The 250,000-member Cherokee Nation will vote in a special election today whether to override a 141-year-old treaty and change the tribal constitution to bar “freedmen,” the descendants of former tribal slaves, from being members of the sovereign nation.
“It’s a basic, inherent right to determine our own citizenry. We paid very dearly for those rights,” Cherokee Principal Chief Chad Smith said in an interview last month in Oklahoma City.
But the Cherokee freedmen see the vote as less about self-determination than about discrimination and historical blinders. They see in the referendum hints of racism and a desire by some Cherokees to deny the tribe’s slave-owning past.
People on both sides of the issue say the fight is also about tribal politics—the freedmen at times have been at odds with the tribal leadership—and about money.
Advocates of expelling the freedmen call it a matter of safeguarding tribal resources, which include a $350 million annual budget from federal and tribal revenue, and Cherokees’ share of a gambling industry that, for U.S. tribes overall, takes in $22 billion a year. The grass-roots campaign for expulsion has given heavy play to warnings that keeping freedmen in the Cherokee Nation could encourage thousands more to sign up for a slice of the tribal pie.
“Don’t get taken advantage of by these people. They will suck you dry,” Darren Buzzard, an advocate of expelling the freedmen, wrote last summer in a widely circulated e-mail denounced by freedmen. “Don’t let black freedmen back you into a corner. PROTECT CHEROKEE CULTURE FOR OUR CHILDREN. FOR OUR DAUGHTER[S] . . . FIGHT AGAINST THE INFILTRATION.”
Cherokees, along with Choctaws, Chickasaws, Creeks and Seminoles, were long known as the “Five Civilized Tribes” because they adopted many of the ways of their white neighbors in the South, including the holding of black slaves.
Many of the Cherokees’ slaves accompanied the tribe when it was expelled from its traditional lands in North Carolina and Georgia and forced to migrate in 1838 and 1839 to Indian Territory, in what is now Oklahoma. Thousands of Cherokees died during the trip, which became known as the “Trail of Tears.” It is not known how many of their slaves also perished.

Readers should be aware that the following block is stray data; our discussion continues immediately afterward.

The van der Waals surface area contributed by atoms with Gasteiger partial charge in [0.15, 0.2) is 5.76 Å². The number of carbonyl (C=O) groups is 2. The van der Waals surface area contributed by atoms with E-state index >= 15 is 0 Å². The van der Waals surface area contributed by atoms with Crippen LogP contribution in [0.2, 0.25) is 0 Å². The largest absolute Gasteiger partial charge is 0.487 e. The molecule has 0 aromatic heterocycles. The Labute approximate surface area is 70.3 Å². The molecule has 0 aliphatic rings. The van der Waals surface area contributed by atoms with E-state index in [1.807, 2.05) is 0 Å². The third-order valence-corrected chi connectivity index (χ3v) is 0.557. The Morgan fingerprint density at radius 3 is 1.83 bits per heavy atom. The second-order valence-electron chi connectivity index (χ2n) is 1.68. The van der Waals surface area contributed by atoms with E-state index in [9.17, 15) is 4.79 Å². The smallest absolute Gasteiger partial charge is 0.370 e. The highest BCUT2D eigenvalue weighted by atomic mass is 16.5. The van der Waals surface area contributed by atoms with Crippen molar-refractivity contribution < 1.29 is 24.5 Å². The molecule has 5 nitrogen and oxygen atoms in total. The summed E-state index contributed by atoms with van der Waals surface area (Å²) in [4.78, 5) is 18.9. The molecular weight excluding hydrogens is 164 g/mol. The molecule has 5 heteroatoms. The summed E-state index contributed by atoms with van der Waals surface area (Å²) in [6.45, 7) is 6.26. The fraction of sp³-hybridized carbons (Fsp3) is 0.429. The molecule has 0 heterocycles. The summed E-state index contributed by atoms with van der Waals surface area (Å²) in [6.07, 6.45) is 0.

The tribe fought for the Confederacy. In defeat, it signed a federal treaty in 1866 committing that its slaves, who had been freed by tribal decree during the war, would be absorbed as citizens of the Cherokee Nation.
By the late 1880s, Washington started opening up tribal lands in Oklahoma to white settlers, breaking previous pledges to the tribes. As a step toward ending tribal ownership of Indian Territory, Congress initiated a new census of the “Five Civilized Tribes”—a census known as the Dawes Commission. It is that head count that the Cherokee Nation would use to determine the eligibility of freedmen.
Past censuses of the tribes had noted both the Indian and the African ancestry of freedmen, counting those of mixed heritage as Native Americans. The Dawes Commission took a different approach.
Setting up tents in fields and at crossroads, the census takers eyeballed and interviewed those who came before them, separating them into different categories. If someone seemed to be Indian or white with Indian blood, the commission listed that person as whole or part Indian, historians say. People who the officials thought looked black were listed as freedmen, and no Indian lineage was noted, according to freedmen and historians.
The Cherokee Nation expelled many descendants of slaves in 1983 by requiring them to show a degree of Indian blood through the Dawes rolls. A tribal court reinstated them in March 2006. That spurred today’s special election, which received a go-ahead Feb. 21 when a federal judge in Washington denied the freedmen’s request for an injunction to halt the balloting.
And the fight over heritage is moving beyond the Cherokee Nation. The other tribes that owned slaves, and black descendants in those tribes, are watching the vote.
At his home in Fort Coffee, a hamlet founded by Choctaw freedmen, Triplett said he is not trying to immerse himself in his Indian heritage. “Oh, no!” he said. “I’m black!”
But a few days later he stood at Fort Coffee’s Choctaw cemetery, where because of renovation a chain-link fence separates the Indian and freedman sides of the graveyard. Triplett pointed out ancestors.
Leaving, he shouted a warning to the Choctaw side: “Guess who’s coming to dinner!”